NMBC led the way with numerous achievements through the years. In 1978, during President Jimmy Carter’s administration, the council advocated passage of Public Law 95-507, which made major changes to the Small Business Act. The new law provided opportunities for minority-owned businesses to participate in government contracts. For example, the ruling stipulated that 5% of a $1 million contract must be set aside for MBEs to bid on, Robinson said.


NMBC worked with former New York Gov. Mario Cuomo’s administration to create the Minority- and Women-Owned Business Enterprise Program. Robinson also served on the program’s advisory council. In addition, NMBC helped the state of New Jersey create its minority business program under Gov. Thomas Kean in 1982 and participated in the formation of statewide minority business programs with New York City Mayor David Dinkins’ administration.


“We’re not just celebrating this year, we’re giving people an historical picture of what the council has stood for the last 50 years,” Robinson said. “For example, we were instrumental in helping Pfizer Inc. set up its minority business program in the late 1970s/1980s. We also helped Phillip Morris [International Inc.] and McGraw Hill [Education Inc.], to name a few. We were the premier organization representing minority-, women- and veteran-owned businesses directly.”


Two other big milestones: In 1984, Robinson received a Presidential Proclamation from President Ronald Reagan for his private-sector accomplishments and efforts on behalf of NMBC. In 2011, NMBC participated in the daily opening ceremony of the New York Stock Exchange. Also, in 2011, Robinson said NMSC received an award from Mayor Michael Bloomberg for minority business leadership. 

Current programs include:

  • Global-International Trade Program: The group has led members and other entrepreneurs on trade missions to Jamaica, Great Britain, Costa Rica and other countries. The program provides technical assistance and education about export and import and serves as a clearinghouse for business leads. 
  • Women’s Business Committee: The committee addresses opportunities and other issues related to women-owned business enterprises to help them grow.
  • Executive Management Program: Workshops help business owners and staff members compete in today’s global economy.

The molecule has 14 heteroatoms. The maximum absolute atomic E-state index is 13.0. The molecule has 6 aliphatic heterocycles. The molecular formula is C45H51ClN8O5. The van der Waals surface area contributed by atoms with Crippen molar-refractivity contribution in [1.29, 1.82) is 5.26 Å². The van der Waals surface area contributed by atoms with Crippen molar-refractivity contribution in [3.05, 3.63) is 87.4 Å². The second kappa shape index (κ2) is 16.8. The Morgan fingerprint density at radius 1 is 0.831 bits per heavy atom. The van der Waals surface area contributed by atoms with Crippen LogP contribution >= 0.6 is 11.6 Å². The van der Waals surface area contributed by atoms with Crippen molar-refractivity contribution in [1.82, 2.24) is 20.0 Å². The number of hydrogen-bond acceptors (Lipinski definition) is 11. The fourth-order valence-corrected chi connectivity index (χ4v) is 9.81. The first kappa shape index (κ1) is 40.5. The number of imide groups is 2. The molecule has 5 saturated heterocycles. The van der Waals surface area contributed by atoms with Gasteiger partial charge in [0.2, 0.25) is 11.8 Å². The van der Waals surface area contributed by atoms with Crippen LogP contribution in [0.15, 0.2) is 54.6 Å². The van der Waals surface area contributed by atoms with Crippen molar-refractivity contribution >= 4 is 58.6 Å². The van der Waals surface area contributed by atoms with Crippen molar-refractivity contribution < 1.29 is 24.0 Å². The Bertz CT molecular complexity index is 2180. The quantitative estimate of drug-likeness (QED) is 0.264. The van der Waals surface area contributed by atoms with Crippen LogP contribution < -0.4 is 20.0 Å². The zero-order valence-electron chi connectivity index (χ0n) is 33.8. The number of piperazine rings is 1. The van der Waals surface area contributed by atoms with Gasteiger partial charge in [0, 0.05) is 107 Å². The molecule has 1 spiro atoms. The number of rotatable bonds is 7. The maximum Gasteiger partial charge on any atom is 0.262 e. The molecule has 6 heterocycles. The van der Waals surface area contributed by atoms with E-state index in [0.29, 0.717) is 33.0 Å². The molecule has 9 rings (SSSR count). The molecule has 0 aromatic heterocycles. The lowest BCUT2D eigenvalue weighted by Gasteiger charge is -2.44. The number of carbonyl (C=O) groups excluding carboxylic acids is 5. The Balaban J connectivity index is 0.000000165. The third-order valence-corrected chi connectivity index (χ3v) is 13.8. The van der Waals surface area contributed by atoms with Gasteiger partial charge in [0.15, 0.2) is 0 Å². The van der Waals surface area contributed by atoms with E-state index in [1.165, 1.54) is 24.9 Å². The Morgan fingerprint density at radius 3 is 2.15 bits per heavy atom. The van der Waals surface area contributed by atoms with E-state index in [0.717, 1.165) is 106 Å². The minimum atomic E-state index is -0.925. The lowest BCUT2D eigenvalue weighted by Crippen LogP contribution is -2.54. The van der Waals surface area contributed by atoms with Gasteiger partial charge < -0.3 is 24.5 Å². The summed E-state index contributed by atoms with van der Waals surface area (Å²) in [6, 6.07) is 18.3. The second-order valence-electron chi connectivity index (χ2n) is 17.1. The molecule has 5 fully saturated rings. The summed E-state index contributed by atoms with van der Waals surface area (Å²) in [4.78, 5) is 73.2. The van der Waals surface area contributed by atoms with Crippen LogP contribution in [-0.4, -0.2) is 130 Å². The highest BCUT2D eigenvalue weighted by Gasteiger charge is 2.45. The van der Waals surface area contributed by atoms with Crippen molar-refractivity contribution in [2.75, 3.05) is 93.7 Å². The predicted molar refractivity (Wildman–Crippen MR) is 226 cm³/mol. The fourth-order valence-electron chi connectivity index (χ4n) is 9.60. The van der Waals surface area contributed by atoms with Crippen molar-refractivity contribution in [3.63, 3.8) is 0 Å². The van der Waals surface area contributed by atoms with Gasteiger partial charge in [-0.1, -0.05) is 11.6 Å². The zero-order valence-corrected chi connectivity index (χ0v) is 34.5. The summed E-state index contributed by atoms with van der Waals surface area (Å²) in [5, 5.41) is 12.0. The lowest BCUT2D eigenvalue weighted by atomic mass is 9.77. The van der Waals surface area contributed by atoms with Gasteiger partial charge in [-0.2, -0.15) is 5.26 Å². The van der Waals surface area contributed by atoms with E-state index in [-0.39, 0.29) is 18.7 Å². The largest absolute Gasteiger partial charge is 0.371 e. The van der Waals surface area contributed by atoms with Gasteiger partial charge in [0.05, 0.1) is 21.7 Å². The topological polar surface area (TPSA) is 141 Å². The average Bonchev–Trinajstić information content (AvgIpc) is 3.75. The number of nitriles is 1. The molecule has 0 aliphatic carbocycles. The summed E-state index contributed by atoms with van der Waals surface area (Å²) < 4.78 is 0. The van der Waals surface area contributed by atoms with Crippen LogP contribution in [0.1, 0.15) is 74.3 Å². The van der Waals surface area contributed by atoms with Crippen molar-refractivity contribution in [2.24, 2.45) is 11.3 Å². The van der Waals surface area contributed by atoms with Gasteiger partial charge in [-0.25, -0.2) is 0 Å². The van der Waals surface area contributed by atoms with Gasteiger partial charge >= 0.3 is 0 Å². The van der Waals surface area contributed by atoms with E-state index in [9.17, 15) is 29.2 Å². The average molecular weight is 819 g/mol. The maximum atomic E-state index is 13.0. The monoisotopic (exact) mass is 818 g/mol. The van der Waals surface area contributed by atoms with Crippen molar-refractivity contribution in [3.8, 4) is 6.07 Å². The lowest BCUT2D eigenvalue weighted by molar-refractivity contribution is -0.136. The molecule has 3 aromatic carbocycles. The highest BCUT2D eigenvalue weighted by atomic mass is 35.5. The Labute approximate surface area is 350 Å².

Recalling the vision the founders had 50 years ago, Robinson said he is proud of their efforts on behalf of MBEs. He fondly recalls the contributions of his late wife, Velma Pamela Robinson, who supported NMBC and its goals. 


Looking forward, he is optimistic about the outlook for supplier diversity and minority business development — and NMBC’s continuing role as an advocate.


“Corporations want to do more to increase their spend with minority-owned businesses. There is also an opportunity in areas of international trade,” Robinson said. “Our traditional role as advocates means we look out for the interests of MBEs in any way that will help grow their businesses.”


One of McLymont’s passions is international business, and he recently helped develop boot camps in that arena. “We set out to see how we can share our experiences with other business owners. We had 22 businesses participate,” he said. “We talk about shared economies and share expertise. It works.”


Added Cordova: “Today, as yesterday, it’s the same issue — access to capital. And in a global economy, if companies can do business with a minority company that’s local, they can reduce their costs.


“I try to share those experiences and lessons with kids [through Boys & Girls Clubs],” he continued. “Hopefully, it keeps them on the right track. If they think somebody doesn’t do something for them because of race, I tell them, ‘Don’t let that drag you down. You’ve got to keep moving forward.’” 


To learn more about the National Minority Business Council, visit www.nmbc.org.